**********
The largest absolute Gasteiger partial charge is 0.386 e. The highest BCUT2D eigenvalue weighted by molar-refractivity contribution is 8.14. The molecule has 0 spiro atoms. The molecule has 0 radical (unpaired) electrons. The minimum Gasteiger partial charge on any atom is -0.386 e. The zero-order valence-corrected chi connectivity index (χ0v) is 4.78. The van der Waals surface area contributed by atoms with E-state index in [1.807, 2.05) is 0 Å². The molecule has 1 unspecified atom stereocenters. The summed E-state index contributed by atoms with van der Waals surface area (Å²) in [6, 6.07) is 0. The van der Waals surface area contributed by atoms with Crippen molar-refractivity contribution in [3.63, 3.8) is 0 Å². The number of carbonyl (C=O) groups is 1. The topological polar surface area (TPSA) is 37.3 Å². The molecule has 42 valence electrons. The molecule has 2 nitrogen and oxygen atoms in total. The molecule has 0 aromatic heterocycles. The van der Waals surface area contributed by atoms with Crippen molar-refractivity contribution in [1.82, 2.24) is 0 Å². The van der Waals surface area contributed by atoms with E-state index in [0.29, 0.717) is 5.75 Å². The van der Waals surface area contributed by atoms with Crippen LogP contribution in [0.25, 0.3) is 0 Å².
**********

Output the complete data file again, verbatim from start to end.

The largest absolute Gasteiger partial charge is 0.386 e. The highest BCUT2D eigenvalue weighted by molar-refractivity contribution is 8.14. The molecule has 0 spiro atoms. The molecule has 0 radical (unpaired) electrons. The minimum Gasteiger partial charge on any atom is -0.386 e. The zero-order valence-corrected chi connectivity index (χ0v) is 4.78. The van der Waals surface area contributed by atoms with E-state index in [1.807, 2.05) is 0 Å². The molecule has 1 unspecified atom stereocenters. The summed E-state index contributed by atoms with van der Waals surface area (Å²) in [6, 6.07) is 0. The van der Waals surface area contributed by atoms with Crippen molar-refractivity contribution in [3.63, 3.8) is 0 Å². The number of carbonyl (C=O) groups is 1. The topological polar surface area (TPSA) is 37.3 Å². The molecule has 42 valence electrons. The molecule has 2 nitrogen and oxygen atoms in total. The molecule has 0 aromatic heterocycles. The van der Waals surface area contributed by atoms with Crippen molar-refractivity contribution in [1.82, 2.24) is 0 Å². The van der Waals surface area contributed by atoms with E-state index in [0.29, 0.717) is 5.75 Å². The van der Waals surface area contributed by atoms with Crippen LogP contribution in [0.25, 0.3) is 0 Å².